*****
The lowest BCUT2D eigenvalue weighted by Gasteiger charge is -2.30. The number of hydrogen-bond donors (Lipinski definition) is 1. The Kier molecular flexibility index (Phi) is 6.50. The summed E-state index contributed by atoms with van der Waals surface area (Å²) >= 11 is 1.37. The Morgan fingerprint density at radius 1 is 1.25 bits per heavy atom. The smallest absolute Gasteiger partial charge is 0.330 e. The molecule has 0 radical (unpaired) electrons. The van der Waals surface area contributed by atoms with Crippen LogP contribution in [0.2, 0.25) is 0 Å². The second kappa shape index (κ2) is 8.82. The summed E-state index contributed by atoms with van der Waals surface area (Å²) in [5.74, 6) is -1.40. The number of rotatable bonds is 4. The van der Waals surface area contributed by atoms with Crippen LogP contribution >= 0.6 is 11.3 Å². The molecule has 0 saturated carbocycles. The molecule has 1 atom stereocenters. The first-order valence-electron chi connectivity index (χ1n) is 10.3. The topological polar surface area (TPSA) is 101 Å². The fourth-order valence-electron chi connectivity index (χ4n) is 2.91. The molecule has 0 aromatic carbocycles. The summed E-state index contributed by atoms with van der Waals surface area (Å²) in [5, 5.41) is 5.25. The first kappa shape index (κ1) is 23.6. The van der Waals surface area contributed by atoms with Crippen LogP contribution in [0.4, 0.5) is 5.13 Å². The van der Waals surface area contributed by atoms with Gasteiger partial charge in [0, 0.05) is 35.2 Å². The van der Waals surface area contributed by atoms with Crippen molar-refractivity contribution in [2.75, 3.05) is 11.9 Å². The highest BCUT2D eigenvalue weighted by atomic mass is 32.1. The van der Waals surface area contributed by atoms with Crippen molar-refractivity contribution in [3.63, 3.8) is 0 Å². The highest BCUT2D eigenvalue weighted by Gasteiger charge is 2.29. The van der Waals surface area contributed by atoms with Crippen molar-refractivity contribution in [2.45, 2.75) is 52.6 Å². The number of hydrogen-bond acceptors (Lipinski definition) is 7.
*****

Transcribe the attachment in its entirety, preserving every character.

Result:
The lowest BCUT2D eigenvalue weighted by Gasteiger charge is -2.30. The number of hydrogen-bond donors (Lipinski definition) is 1. The Kier molecular flexibility index (Phi) is 6.50. The summed E-state index contributed by atoms with van der Waals surface area (Å²) >= 11 is 1.37. The Morgan fingerprint density at radius 1 is 1.25 bits per heavy atom. The smallest absolute Gasteiger partial charge is 0.330 e. The molecule has 0 radical (unpaired) electrons. The van der Waals surface area contributed by atoms with Crippen LogP contribution in [0.2, 0.25) is 0 Å². The second kappa shape index (κ2) is 8.82. The summed E-state index contributed by atoms with van der Waals surface area (Å²) in [5.74, 6) is -1.40. The number of rotatable bonds is 4. The van der Waals surface area contributed by atoms with Crippen LogP contribution >= 0.6 is 11.3 Å². The molecule has 0 saturated carbocycles. The molecule has 1 atom stereocenters. The first-order valence-electron chi connectivity index (χ1n) is 10.3. The topological polar surface area (TPSA) is 101 Å². The fourth-order valence-electron chi connectivity index (χ4n) is 2.91. The molecule has 0 aromatic carbocycles. The summed E-state index contributed by atoms with van der Waals surface area (Å²) in [5, 5.41) is 5.25. The first kappa shape index (κ1) is 23.6. The van der Waals surface area contributed by atoms with Crippen LogP contribution in [0.4, 0.5) is 5.13 Å². The van der Waals surface area contributed by atoms with Gasteiger partial charge in [0, 0.05) is 35.2 Å². The van der Waals surface area contributed by atoms with Crippen molar-refractivity contribution in [2.75, 3.05) is 11.9 Å². The highest BCUT2D eigenvalue weighted by atomic mass is 32.1. The van der Waals surface area contributed by atoms with Crippen molar-refractivity contribution in [3.63, 3.8) is 0 Å². The highest BCUT2D eigenvalue weighted by Gasteiger charge is 2.29. The van der Waals surface area contributed by atoms with Crippen molar-refractivity contribution in [2.45, 2.75) is 52.6 Å². The number of hydrogen-bond acceptors (Lipinski definition) is 7.